F-BEVAR performed on women shows ‘lower’ level of technical success

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U.S. Fenestrated and Branched Aortic Research Consortium

Fenestrated-branched endovascular aneurysm repair (F-BEVAR) for thoracoabdominal aortic aneurysms (TAAAs) carried out on women “demonstrate metrics of increased complexity and have a lower level of technical success, particularly among patients with higher extent aneurysms,” a research team in Seattle found.

“Compared with men, women had similar 30-day mortality and one-year outcomes, with the exception of an increased rate of sac expansion,” the investigators discovered. “These data demonstrate that F-BEVAR is safe and effective among women and men, but that further efforts to improve outcome parity between the sexes are indicated.”

The findings were part of study on sex-related outcomes after F-BEVAR and presented at the Pacific Northwest Vascular Society (PNWVS) virtual annual meeting (Oct. 30) by Natasha Edman, MA, a medical student at the University of Washington School of Medicine.

The researchers approached the study by referencing prior inquiries demonstrating that women are less likely to be eligible for F-BEVAR due to anatomic barriers. “Few data are available to determine whether their outcomes differ from those of men,” Edman told attendees. “Women are known to experience higher mortality after infrarenal and thoracic aortic aneurysm repair but it is unknown whether the same is true for women with TAAA.”

Edman and colleagues aimed to describe sex-related outcomes after F-BEVAR for TAAA. They studied 886 patients with extent IV TAAAs (excluding pararenal or juxtarenal aneurysms) enrolled in eight prospective physician-sponsored investigational device exemption studies—part of the U.S. Fenestrated and Branched Aortic Research Consortium—from 2007–19 using either a Cook Medical patient-specific device or an off-the-shelf Cook Zenith t-Branch. Of the cohort, 288 (33%) were women.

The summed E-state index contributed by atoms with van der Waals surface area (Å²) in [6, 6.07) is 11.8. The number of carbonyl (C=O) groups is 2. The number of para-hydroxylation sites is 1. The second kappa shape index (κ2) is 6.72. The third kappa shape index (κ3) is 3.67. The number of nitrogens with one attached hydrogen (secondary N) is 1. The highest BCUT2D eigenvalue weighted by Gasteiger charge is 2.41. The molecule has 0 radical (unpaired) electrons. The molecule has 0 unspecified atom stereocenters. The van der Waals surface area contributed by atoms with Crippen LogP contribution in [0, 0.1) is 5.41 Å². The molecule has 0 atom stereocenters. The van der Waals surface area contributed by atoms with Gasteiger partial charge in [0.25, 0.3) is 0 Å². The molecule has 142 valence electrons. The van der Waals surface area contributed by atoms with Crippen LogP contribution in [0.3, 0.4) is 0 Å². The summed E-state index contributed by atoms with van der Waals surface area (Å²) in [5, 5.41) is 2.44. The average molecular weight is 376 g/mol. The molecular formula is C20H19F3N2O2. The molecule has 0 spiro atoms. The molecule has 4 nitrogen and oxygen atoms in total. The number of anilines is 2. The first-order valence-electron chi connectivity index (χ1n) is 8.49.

Women had more extensive aneurysms and higher prevalence of diabetes, but lower prevalence of coronary artery disease and prior EVAR. They also had longer operating room times, lower technical success and longer length of stay. Women and men had similar 30-day mortality (2.4% vs. 1.7%) and early outcomes, though spinal cord injury was more common in women, the researchers found. “At one year, there were no differences between women and men in freedom from type 1 or 3 endoleak (91.4% vs. 92.0%; p=0.64), re-intervention (81.7% vs. 85.3%; p=0.10), branch vessel instability (87.5% vs. 89.2%; p=0.31), and survival (89.6% vs. 91.7%; p= 0.26).”

Women also had a higher incidence of postoperative sac expansion (12% vs 6.5%; p=0.006), the team said. Multivariable modeling adjusting for age, aneurysm extent, aneurysm size, urgent procedure and renal function showed that patient sex was not an independent predictor of survival (hazard ratio 0.83, confidence interval 0.50–1.37; p=0.46), they added.

Edman concluded: “Thirty-day adverse events and one-year outcomes were broadly similar between women and men undergoing F-BEVAR. Women experienced higher rates of non-home discharge and postoperative sac expansion, and women with extensive aneurysms were more likely to experience technical failure.”

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